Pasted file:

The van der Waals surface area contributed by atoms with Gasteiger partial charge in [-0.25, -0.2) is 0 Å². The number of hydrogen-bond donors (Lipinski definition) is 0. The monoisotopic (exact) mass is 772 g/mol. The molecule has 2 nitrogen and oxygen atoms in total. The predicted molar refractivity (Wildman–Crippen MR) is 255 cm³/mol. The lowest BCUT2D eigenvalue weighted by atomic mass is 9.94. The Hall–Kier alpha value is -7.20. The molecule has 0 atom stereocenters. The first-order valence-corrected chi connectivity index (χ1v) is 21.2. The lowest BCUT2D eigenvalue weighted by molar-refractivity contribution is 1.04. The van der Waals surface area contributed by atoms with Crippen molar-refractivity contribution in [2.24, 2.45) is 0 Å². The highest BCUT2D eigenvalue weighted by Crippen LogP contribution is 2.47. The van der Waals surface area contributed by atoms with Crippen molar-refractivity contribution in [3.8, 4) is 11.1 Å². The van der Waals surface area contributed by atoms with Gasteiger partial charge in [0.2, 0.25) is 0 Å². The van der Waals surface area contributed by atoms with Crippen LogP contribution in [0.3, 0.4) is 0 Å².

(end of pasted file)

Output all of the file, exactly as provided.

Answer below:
The van der Waals surface area contributed by atoms with Gasteiger partial charge in [-0.25, -0.2) is 0 Å². The number of hydrogen-bond donors (Lipinski definition) is 0. The monoisotopic (exact) mass is 772 g/mol. The molecule has 2 nitrogen and oxygen atoms in total. The predicted molar refractivity (Wildman–Crippen MR) is 255 cm³/mol. The lowest BCUT2D eigenvalue weighted by atomic mass is 9.94. The Hall–Kier alpha value is -7.20. The molecule has 0 atom stereocenters. The first-order valence-corrected chi connectivity index (χ1v) is 21.2. The lowest BCUT2D eigenvalue weighted by molar-refractivity contribution is 1.04. The van der Waals surface area contributed by atoms with Crippen molar-refractivity contribution in [2.24, 2.45) is 0 Å². The highest BCUT2D eigenvalue weighted by Crippen LogP contribution is 2.47. The van der Waals surface area contributed by atoms with Crippen molar-refractivity contribution in [3.8, 4) is 11.1 Å². The van der Waals surface area contributed by atoms with Gasteiger partial charge in [0.2, 0.25) is 0 Å². The van der Waals surface area contributed by atoms with Crippen LogP contribution in [0.3, 0.4) is 0 Å².